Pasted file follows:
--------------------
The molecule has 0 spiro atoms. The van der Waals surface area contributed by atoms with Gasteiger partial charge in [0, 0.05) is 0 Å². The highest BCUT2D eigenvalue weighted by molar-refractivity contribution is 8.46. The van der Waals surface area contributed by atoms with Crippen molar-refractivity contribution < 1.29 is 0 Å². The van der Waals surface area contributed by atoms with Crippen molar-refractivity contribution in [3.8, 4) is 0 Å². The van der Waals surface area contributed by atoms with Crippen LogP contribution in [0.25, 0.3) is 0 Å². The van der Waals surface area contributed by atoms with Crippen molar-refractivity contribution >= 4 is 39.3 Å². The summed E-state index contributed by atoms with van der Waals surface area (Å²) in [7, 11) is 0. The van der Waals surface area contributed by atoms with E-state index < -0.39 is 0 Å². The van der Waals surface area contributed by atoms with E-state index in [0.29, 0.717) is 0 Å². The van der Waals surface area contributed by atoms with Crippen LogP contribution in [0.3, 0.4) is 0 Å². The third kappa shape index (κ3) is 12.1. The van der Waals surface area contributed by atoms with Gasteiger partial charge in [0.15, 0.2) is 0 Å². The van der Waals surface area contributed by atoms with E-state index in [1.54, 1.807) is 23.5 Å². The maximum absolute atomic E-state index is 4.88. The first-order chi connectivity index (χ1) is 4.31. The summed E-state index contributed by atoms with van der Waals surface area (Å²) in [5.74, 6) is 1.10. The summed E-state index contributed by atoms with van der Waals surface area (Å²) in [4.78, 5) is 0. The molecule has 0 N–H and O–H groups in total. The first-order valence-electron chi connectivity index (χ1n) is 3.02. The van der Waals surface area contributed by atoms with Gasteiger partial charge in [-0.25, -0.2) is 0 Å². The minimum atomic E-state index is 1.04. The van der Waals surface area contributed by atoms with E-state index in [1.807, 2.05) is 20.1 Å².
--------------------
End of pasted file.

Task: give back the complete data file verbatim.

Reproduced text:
The molecule has 0 spiro atoms. The van der Waals surface area contributed by atoms with Gasteiger partial charge in [0, 0.05) is 0 Å². The highest BCUT2D eigenvalue weighted by molar-refractivity contribution is 8.46. The van der Waals surface area contributed by atoms with Crippen molar-refractivity contribution < 1.29 is 0 Å². The van der Waals surface area contributed by atoms with Crippen molar-refractivity contribution in [3.8, 4) is 0 Å². The van der Waals surface area contributed by atoms with Crippen LogP contribution in [0.25, 0.3) is 0 Å². The van der Waals surface area contributed by atoms with Crippen molar-refractivity contribution >= 4 is 39.3 Å². The summed E-state index contributed by atoms with van der Waals surface area (Å²) in [7, 11) is 0. The van der Waals surface area contributed by atoms with E-state index < -0.39 is 0 Å². The van der Waals surface area contributed by atoms with E-state index in [0.29, 0.717) is 0 Å². The van der Waals surface area contributed by atoms with Crippen LogP contribution in [0.3, 0.4) is 0 Å². The third kappa shape index (κ3) is 12.1. The van der Waals surface area contributed by atoms with Gasteiger partial charge in [0.15, 0.2) is 0 Å². The van der Waals surface area contributed by atoms with E-state index in [1.54, 1.807) is 23.5 Å². The maximum absolute atomic E-state index is 4.88. The first-order chi connectivity index (χ1) is 4.31. The summed E-state index contributed by atoms with van der Waals surface area (Å²) in [5.74, 6) is 1.10. The summed E-state index contributed by atoms with van der Waals surface area (Å²) in [4.78, 5) is 0. The molecule has 0 N–H and O–H groups in total. The first-order valence-electron chi connectivity index (χ1n) is 3.02. The van der Waals surface area contributed by atoms with Gasteiger partial charge in [-0.25, -0.2) is 0 Å². The minimum atomic E-state index is 1.04. The van der Waals surface area contributed by atoms with E-state index in [1.807, 2.05) is 20.1 Å².